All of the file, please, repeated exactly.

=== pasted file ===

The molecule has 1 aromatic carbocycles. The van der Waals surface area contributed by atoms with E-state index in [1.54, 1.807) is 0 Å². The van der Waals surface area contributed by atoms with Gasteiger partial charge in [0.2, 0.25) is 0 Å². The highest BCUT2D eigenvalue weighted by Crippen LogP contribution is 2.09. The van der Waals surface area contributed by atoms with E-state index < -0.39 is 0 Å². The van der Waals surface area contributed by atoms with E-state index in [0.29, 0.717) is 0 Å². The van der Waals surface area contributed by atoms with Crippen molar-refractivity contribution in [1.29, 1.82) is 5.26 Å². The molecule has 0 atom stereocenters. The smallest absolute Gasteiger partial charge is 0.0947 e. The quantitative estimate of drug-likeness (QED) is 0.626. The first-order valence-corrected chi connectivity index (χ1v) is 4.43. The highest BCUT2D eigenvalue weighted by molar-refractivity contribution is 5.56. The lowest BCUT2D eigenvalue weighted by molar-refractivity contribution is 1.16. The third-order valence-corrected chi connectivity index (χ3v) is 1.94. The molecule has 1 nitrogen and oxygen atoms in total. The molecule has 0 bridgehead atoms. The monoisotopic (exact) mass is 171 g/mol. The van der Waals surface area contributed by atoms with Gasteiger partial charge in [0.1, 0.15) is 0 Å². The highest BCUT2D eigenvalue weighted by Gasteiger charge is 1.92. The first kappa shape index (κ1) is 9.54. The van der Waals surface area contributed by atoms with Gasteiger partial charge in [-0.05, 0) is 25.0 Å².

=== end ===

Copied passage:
The molecule has 1 aromatic carbocycles. The van der Waals surface area contributed by atoms with E-state index in [1.54, 1.807) is 0 Å². The van der Waals surface area contributed by atoms with Gasteiger partial charge in [0.2, 0.25) is 0 Å². The highest BCUT2D eigenvalue weighted by Crippen LogP contribution is 2.09. The van der Waals surface area contributed by atoms with E-state index < -0.39 is 0 Å². The van der Waals surface area contributed by atoms with E-state index in [0.29, 0.717) is 0 Å². The van der Waals surface area contributed by atoms with Crippen molar-refractivity contribution in [1.29, 1.82) is 5.26 Å². The molecule has 0 atom stereocenters. The smallest absolute Gasteiger partial charge is 0.0947 e. The quantitative estimate of drug-likeness (QED) is 0.626. The first-order valence-corrected chi connectivity index (χ1v) is 4.43. The highest BCUT2D eigenvalue weighted by molar-refractivity contribution is 5.56. The lowest BCUT2D eigenvalue weighted by molar-refractivity contribution is 1.16. The third-order valence-corrected chi connectivity index (χ3v) is 1.94. The molecule has 1 nitrogen and oxygen atoms in total. The molecule has 0 bridgehead atoms. The monoisotopic (exact) mass is 171 g/mol. The van der Waals surface area contributed by atoms with Gasteiger partial charge in [0.1, 0.15) is 0 Å². The highest BCUT2D eigenvalue weighted by Gasteiger charge is 1.92. The first kappa shape index (κ1) is 9.54. The van der Waals surface area contributed by atoms with Gasteiger partial charge in [-0.05, 0) is 25.0 Å².